-She now lives with her mother's family, her aunt, uncle, cousins, and maternal grandparents. Her uncle's side of the family doesn't accept her as a blood relative and her maternal grandfather wants nothing to do with her.
-She's a animal lover.
-Has a weak stomach and heart on the issue of death.
-She's a pyromaniac, has a fascination with fire.
-She's the kind of person who can't seem to let go of the past.
-Later in the story, she discovers that her mother and father are actually still alive. Her father survived the explosion, but the injuries he suffered left him a mere shell of the man he used to be. Her mother, is living in another town, having never come back to town as she was too afraid people would blame her for her husband's death, and not wanting to relive the past. Her paternal grandmother blames her daughter-in-law, not the truck driver for the accident.
-She learns that her mother had her chance to be a hero in the past, but blew it, and as a result was branded a coward by the media and left town forever to escape the bad publicity, even severing all ties with her family in an attempt to leave her shameful past behind.
-She becomes responsible for a fire that results in disaster and ends in tragedy. An innocent man with a past arson conviction is blamed and he takes the blame for her in order to protect her future. When his life is threatened by people more interested in vengeance than justice, she is forced to make a decision to save him.
-When she was a child, her father showed her a pendant with an emblem of the phoenix on it, promising her that it would be hers someday. Late in the story, she finally receives it and gets to wear it.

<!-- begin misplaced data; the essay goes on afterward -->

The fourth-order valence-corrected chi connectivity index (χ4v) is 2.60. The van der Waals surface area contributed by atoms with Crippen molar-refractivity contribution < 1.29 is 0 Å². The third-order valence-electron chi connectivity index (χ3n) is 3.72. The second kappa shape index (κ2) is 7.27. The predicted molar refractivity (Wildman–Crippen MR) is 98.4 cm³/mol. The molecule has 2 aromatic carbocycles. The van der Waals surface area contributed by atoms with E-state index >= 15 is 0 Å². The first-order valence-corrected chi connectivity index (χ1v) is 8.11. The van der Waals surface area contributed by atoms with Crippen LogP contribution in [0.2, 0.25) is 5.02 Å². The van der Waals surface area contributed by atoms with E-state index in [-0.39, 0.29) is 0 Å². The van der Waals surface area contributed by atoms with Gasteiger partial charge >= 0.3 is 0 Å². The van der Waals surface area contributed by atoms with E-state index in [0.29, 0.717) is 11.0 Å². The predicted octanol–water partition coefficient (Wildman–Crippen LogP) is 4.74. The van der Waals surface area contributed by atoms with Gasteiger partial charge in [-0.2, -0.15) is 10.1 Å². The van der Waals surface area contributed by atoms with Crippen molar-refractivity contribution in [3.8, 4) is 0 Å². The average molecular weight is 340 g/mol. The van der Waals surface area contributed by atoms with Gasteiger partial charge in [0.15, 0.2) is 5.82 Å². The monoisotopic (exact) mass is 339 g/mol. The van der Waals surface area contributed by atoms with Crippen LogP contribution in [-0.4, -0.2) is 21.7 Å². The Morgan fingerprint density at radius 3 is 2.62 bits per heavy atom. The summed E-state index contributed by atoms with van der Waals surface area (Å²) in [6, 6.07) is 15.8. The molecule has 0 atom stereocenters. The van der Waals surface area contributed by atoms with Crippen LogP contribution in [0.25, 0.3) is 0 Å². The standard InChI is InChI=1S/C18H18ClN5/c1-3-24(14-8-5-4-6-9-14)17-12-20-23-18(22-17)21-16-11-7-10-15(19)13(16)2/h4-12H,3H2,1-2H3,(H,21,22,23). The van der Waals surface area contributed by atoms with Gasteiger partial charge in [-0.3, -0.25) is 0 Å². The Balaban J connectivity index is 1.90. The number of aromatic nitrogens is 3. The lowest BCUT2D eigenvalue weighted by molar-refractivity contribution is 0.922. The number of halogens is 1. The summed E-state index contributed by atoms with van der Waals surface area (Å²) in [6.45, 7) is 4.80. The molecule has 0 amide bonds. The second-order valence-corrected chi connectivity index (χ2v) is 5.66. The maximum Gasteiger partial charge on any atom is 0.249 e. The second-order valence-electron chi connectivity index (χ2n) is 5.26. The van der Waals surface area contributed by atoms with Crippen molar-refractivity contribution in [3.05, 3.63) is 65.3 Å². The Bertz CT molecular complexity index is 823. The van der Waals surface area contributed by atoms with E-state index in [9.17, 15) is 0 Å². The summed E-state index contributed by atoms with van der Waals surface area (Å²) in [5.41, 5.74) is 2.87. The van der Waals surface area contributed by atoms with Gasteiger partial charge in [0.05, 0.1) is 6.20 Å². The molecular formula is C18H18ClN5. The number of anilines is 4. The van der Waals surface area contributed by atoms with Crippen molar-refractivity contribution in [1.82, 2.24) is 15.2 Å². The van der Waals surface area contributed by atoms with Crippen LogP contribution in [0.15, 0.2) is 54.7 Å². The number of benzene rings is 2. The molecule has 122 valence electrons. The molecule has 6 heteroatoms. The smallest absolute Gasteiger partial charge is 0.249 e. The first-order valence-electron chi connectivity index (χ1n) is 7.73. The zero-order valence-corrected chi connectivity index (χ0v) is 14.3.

-Both her mother and father die for real by the story's end, but not before she becomes someone they can be proud of. Mother also redeems herself of her past shame.
-By the end of the story, she has matured from an angry, bitter, selfish girl who blames others for her misfortunes into a strong young woman ready to accept responsibility for her life and move on from her past. She also forgives the truck driver. By this time however, she's already made decisions and mistakes that she comes to regret, but the damage has already been done and she has to live with the consequences for the rest of her life.

I may come up with more details later.
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Old 01-05-2012, 11:32 AM
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Originally Posted by DwayneA View Post
anyway, here are a few details of my female character lead, including backstory:
You do realise this reads like you've just dismissed everything everyone said so you could post your list of character traits.
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Old 01-05-2012, 12:55 PM
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no, not at all. It's not at all like that.
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Old 01-05-2012, 12:59 PM
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Originally Posted by DwayneA View Post
I may come up with more details later.
One would hope so.

Originally Posted by DwayneA View Post
Her father was a local hero in her old home town, nicknamed "The Human Phoenix".
If she grows up thinking he's dead, either the whole town is lying to her about him being alive, or they think he's dead too and so would be more likely to call him Torchy than Phoenix.
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Last edited by Mike C; 01-05-2012 at 01:02 PM..